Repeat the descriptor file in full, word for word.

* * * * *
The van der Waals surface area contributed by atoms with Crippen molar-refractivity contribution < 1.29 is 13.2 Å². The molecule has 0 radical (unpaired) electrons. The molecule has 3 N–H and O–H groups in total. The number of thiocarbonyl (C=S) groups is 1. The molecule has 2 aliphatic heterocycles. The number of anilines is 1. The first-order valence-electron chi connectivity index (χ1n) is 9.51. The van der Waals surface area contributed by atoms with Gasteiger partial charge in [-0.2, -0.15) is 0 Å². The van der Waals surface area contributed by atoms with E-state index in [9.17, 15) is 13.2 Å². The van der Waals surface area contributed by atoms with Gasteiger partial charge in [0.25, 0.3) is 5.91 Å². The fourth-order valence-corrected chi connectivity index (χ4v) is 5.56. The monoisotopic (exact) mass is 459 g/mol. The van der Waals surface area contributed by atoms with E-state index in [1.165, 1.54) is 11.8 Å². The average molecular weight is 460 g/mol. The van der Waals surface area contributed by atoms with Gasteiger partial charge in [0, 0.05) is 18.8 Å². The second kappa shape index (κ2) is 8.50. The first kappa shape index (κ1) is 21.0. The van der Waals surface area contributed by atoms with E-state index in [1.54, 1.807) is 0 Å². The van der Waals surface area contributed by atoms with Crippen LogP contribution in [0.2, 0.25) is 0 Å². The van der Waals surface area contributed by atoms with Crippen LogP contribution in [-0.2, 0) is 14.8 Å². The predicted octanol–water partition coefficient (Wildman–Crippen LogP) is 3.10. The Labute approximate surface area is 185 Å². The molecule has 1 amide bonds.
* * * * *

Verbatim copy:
The van der Waals surface area contributed by atoms with Crippen molar-refractivity contribution < 1.29 is 13.2 Å². The molecule has 0 radical (unpaired) electrons. The molecule has 3 N–H and O–H groups in total. The number of thiocarbonyl (C=S) groups is 1. The molecule has 2 aliphatic heterocycles. The number of anilines is 1. The first-order valence-electron chi connectivity index (χ1n) is 9.51. The van der Waals surface area contributed by atoms with Gasteiger partial charge in [-0.2, -0.15) is 0 Å². The van der Waals surface area contributed by atoms with E-state index in [9.17, 15) is 13.2 Å². The van der Waals surface area contributed by atoms with Gasteiger partial charge in [0.25, 0.3) is 5.91 Å². The fourth-order valence-corrected chi connectivity index (χ4v) is 5.56. The monoisotopic (exact) mass is 459 g/mol. The van der Waals surface area contributed by atoms with E-state index in [1.165, 1.54) is 11.8 Å². The average molecular weight is 460 g/mol. The van der Waals surface area contributed by atoms with Gasteiger partial charge in [0, 0.05) is 18.8 Å². The second kappa shape index (κ2) is 8.50. The first kappa shape index (κ1) is 21.0. The van der Waals surface area contributed by atoms with E-state index in [1.54, 1.807) is 0 Å². The van der Waals surface area contributed by atoms with Crippen LogP contribution in [0.2, 0.25) is 0 Å². The van der Waals surface area contributed by atoms with Crippen LogP contribution in [-0.2, 0) is 14.8 Å². The predicted octanol–water partition coefficient (Wildman–Crippen LogP) is 3.10. The Labute approximate surface area is 185 Å². The molecule has 1 amide bonds.